No Summer Rest for Water Activists

Blog By David Sánchez: What a summer! I was expecting the typical Brussels holiday season but I was wrong, there was a lot of activity around!

By David Sánchez


What a summer! I was expecting the typical Brussels holiday season: empty streets in the European area, hardly any emails, no phone calls and, as the only sound around, the hypnotizing noise of wheeled suitcases while thousands flee the city. But I was wrong, a lot of activity around!

As you have surely heard, the negotiations for a third Greek bailout kept everybody busy. The final outcome was painful for the Greek people, who will be suffering more extra years of austerity. But is was also shocking for the European Water Movement, as the bailout included, once again, the privatization of public water operators of Athens and Thessaloniki as part of the conditions imposed by the “Institutions”, formerly known as the Troika (International Monetary Fund, European Central Bank and European Commission). This new attempt will have to deal, once again, with fierce public opposition and a ruling of the Greek Council of State, which blocked water privatisation last summer because of grave concerns about impacts on public health.

It wasn’t a quiet August for our Irish colleagues either, who had a great mobilization effort last weekend. For the fifth time, thousands of people in Dublin gathered to protest the water charges imposed by their government and the Troika. Things were also quite busy in Spain, with many of the newly elected local authorities after the May elections getting ready to remunicipalise its water services.

But this summer has been one of those moments in which the wheeled suitcases sound connected with the struggles on the ground. Just before fleeing from Brussels, the MEPs in the Committee on Environment of the European Parliament passed a report calling for the Human Right to Water and Sanitation to be implemented in EU legislation. MEPs supported water remunicipalization, and also asked the European Commission to keep water out of trade negotiations. Moreover, they also made a strong call to the European Commission to stop imposing water privatization in countries in crisis, a really relevant signal for our friends in Greece, Portugal and Ireland.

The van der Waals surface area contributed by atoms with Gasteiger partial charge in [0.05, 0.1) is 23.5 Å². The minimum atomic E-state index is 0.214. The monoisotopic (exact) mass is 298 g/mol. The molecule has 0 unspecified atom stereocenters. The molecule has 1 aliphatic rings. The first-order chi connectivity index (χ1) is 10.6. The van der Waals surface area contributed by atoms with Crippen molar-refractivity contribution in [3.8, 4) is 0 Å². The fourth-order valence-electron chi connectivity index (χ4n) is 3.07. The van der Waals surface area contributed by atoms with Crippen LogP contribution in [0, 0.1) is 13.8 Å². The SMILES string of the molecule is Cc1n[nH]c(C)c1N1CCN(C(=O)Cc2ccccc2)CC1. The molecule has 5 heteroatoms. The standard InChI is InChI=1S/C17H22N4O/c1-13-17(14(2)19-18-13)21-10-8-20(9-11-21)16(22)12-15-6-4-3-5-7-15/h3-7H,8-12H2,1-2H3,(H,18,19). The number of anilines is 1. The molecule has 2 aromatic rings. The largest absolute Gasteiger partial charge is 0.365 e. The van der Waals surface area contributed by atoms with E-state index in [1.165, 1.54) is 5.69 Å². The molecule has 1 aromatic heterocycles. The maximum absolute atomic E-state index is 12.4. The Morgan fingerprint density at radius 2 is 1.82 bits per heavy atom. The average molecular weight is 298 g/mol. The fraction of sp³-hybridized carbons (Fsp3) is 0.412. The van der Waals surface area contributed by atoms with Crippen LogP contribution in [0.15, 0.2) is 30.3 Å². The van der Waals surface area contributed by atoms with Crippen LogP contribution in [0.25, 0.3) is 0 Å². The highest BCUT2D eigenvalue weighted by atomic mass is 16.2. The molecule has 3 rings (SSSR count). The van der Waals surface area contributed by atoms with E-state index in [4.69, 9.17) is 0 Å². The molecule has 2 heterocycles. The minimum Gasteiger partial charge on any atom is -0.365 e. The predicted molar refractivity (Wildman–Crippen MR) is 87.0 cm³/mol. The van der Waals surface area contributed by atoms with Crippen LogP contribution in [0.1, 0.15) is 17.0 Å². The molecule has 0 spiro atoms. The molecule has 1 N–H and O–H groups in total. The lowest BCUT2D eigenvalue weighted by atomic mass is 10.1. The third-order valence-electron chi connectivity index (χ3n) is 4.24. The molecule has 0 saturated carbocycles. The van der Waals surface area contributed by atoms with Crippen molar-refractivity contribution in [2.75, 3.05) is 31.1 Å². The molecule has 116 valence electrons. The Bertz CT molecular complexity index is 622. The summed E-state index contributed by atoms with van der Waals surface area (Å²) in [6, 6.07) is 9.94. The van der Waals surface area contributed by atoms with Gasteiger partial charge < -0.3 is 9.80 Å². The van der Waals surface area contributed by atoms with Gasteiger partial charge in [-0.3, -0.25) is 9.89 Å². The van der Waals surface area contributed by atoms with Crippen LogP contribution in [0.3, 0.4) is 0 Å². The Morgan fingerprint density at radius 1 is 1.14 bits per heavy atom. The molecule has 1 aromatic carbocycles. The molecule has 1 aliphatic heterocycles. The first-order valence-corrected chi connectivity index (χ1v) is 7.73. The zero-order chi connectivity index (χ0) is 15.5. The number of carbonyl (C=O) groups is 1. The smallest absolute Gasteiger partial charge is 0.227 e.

The vote in the Committee was an amazing step for the water justice movement after many years of a campaign that gathered nearly two million signatures asking for the right to water. In the days leading up to the vote in June, more than 20.000 emails were sent to MEPs by citizens all around Europe. And we want to thank you all for that!

Now this report needs to be approved by the Plenary of the Parliament. 751 MEPs will decide if they will stand with citizens, or back the strategy of corporations. And again, you can make the difference. We need to make a last effort to get a strong position from the European Parliament.

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